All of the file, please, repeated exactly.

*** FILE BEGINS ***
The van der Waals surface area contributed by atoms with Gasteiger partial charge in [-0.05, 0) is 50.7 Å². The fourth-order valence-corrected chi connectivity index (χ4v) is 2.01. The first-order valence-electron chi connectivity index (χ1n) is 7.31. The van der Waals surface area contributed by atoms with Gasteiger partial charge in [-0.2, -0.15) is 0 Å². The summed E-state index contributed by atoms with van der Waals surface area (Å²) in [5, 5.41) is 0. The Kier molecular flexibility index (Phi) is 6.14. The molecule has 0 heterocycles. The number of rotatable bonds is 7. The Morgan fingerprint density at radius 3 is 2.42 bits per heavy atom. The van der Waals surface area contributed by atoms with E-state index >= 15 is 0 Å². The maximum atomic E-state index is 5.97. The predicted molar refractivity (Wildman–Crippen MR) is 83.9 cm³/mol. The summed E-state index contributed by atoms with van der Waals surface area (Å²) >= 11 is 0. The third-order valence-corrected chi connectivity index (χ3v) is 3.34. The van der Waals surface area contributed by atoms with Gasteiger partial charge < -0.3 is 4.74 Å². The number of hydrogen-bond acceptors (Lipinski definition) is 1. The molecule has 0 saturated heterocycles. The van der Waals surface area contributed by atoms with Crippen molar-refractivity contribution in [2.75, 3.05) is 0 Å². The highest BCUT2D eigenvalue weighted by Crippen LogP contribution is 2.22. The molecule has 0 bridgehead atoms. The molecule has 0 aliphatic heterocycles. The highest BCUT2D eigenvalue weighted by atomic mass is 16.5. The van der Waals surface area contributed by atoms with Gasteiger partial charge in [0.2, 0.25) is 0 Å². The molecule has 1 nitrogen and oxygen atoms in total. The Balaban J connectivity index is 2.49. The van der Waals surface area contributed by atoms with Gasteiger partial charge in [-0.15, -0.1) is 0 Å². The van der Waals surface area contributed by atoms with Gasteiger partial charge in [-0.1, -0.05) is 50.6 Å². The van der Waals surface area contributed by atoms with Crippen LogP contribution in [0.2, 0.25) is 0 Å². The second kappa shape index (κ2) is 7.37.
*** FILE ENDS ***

The van der Waals surface area contributed by atoms with Gasteiger partial charge in [-0.05, 0) is 50.7 Å². The fourth-order valence-corrected chi connectivity index (χ4v) is 2.01. The first-order valence-electron chi connectivity index (χ1n) is 7.31. The van der Waals surface area contributed by atoms with Gasteiger partial charge in [-0.2, -0.15) is 0 Å². The summed E-state index contributed by atoms with van der Waals surface area (Å²) in [5, 5.41) is 0. The Kier molecular flexibility index (Phi) is 6.14. The molecule has 0 heterocycles. The number of rotatable bonds is 7. The Morgan fingerprint density at radius 3 is 2.42 bits per heavy atom. The van der Waals surface area contributed by atoms with E-state index >= 15 is 0 Å². The maximum atomic E-state index is 5.97. The predicted molar refractivity (Wildman–Crippen MR) is 83.9 cm³/mol. The summed E-state index contributed by atoms with van der Waals surface area (Å²) >= 11 is 0. The third-order valence-corrected chi connectivity index (χ3v) is 3.34. The van der Waals surface area contributed by atoms with Gasteiger partial charge < -0.3 is 4.74 Å². The number of hydrogen-bond acceptors (Lipinski definition) is 1. The molecule has 0 saturated heterocycles. The van der Waals surface area contributed by atoms with Crippen molar-refractivity contribution in [2.75, 3.05) is 0 Å². The highest BCUT2D eigenvalue weighted by Crippen LogP contribution is 2.22. The molecule has 0 bridgehead atoms. The molecule has 0 aliphatic heterocycles. The highest BCUT2D eigenvalue weighted by atomic mass is 16.5. The van der Waals surface area contributed by atoms with Gasteiger partial charge in [0.2, 0.25) is 0 Å². The molecule has 1 nitrogen and oxygen atoms in total. The Balaban J connectivity index is 2.49. The van der Waals surface area contributed by atoms with Gasteiger partial charge in [-0.15, -0.1) is 0 Å². The van der Waals surface area contributed by atoms with Gasteiger partial charge in [-0.1, -0.05) is 50.6 Å². The van der Waals surface area contributed by atoms with Crippen LogP contribution in [0.2, 0.25) is 0 Å². The second kappa shape index (κ2) is 7.37.